Generally, late ASN delivery mostly affects North American operations including Mexico, but it is creeping up in Europe as well especially for Ford and Volkswagen.
“From the time that a truck leaves the shipping dock you’ve only got 30 minutes to deliver the ASN. That should be enough time, but you can have an issue with your translator, or other communications tool. Very often the problem is on the other side, whether it’s Ford, Chrysler or Honda… but their plants don’t understand that, and they’ll give you a ratings hit,” explained another manager.“
“In Mexico, our client is eight minutes away from door to door – if the ASN doesn’t show up as delivered in their SAP in three minutes – they’re on the phone with us. When the truck leaves the door, we push a button to send the ASN and if it doesn’t arrive they can’t receive the parts which shuts down the whole line!“
“Plants are doing everything they can to ensure they build and deliver a product on time, and that there are no quality issues. But they may get a ratings hit because of a late ASN for something that’s completely out of their control,” he continued.
The ramifications can be huge, and suppliers typically don’t find out about getting “dinged” until the ratings review comes out at the end of the month. “If you are dinged at the second of the month you don’t find out about it until your Quality Manager sees it and screams, ‘What happened’?” he stated. The severity of the downgrade can vary and be more severe depending on the car company. As one source explained, “Chrysler will hit you for every part number. If you send them one ASN with four-part numbers that will lead to four late ASNs!” So, depending on the OEM and depending on how badly a supplier is performing, if a plant is getting dinged every month their upper management will start to get notifications from Ford or Chrysler or they may get a visit and involve the president of your company and ultimately remove your Q1 status! This means that if Honda wants a new valve that you can produce for under one hundred dollars per unit, you cannot bid for the business if you have lost your Q1 status.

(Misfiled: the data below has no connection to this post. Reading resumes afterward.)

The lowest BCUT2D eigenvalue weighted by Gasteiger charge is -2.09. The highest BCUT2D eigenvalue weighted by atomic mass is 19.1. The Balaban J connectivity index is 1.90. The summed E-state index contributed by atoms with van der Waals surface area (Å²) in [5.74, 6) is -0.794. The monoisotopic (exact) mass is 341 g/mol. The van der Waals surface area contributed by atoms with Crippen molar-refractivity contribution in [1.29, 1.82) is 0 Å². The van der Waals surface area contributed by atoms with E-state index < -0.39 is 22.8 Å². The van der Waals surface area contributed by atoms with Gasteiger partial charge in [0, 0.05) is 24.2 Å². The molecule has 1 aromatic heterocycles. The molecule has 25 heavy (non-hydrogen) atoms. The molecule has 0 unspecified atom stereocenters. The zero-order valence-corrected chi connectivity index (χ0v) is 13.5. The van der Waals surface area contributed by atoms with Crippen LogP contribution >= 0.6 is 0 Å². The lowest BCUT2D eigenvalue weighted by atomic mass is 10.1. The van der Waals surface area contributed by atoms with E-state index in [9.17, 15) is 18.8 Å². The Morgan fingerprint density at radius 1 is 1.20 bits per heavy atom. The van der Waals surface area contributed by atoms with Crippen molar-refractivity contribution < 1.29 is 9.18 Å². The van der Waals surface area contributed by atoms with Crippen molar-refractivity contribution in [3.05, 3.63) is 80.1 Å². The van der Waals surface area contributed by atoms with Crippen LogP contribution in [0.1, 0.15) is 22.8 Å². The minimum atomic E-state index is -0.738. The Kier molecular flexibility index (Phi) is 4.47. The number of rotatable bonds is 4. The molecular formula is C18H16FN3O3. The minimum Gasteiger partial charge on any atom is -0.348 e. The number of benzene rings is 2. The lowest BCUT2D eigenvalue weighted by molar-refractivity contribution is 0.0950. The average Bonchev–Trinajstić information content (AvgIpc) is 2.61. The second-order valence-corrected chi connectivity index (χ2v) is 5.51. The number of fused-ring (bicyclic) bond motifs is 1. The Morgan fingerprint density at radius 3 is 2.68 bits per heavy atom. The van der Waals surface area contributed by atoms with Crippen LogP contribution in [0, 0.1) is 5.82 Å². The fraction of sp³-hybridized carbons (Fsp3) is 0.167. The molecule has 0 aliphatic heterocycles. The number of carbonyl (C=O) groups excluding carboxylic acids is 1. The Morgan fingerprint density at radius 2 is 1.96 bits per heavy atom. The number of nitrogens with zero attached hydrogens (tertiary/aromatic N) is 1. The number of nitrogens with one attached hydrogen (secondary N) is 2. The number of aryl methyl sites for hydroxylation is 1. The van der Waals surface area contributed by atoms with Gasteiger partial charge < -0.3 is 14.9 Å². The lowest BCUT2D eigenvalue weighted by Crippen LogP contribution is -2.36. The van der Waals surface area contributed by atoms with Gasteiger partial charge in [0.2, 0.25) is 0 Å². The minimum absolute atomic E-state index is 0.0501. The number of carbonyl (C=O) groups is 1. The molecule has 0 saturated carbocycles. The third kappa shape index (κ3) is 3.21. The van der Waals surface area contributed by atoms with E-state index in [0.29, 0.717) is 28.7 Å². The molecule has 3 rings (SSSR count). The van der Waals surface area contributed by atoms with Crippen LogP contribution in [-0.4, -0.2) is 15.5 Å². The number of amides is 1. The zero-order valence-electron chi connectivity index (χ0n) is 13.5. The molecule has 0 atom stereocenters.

How are your Supplier Ratings? The impact of a ratings ding can be very serious to your company’s bottom line. Can you afford another drop in your ratings? Are you losing or at risk of losing thousands of dollars in new business?
How to make sure ASNs go out the gate exactly when they are due?
A prerequisite for avoiding a late ASN is a reliable IT solution which automates your supply chain process.
SEEBURGER can help. We are a global leader in automotive supply chain integration solutions with over 3500 major automotive clients, including top Tier 1 and Tier 2 OEM suppliers. SEEBURGER offers a range of industry proven tools that provide the agility, flexibility, security and transparency you need to compete in an ever evolving and challenging automotive digital world.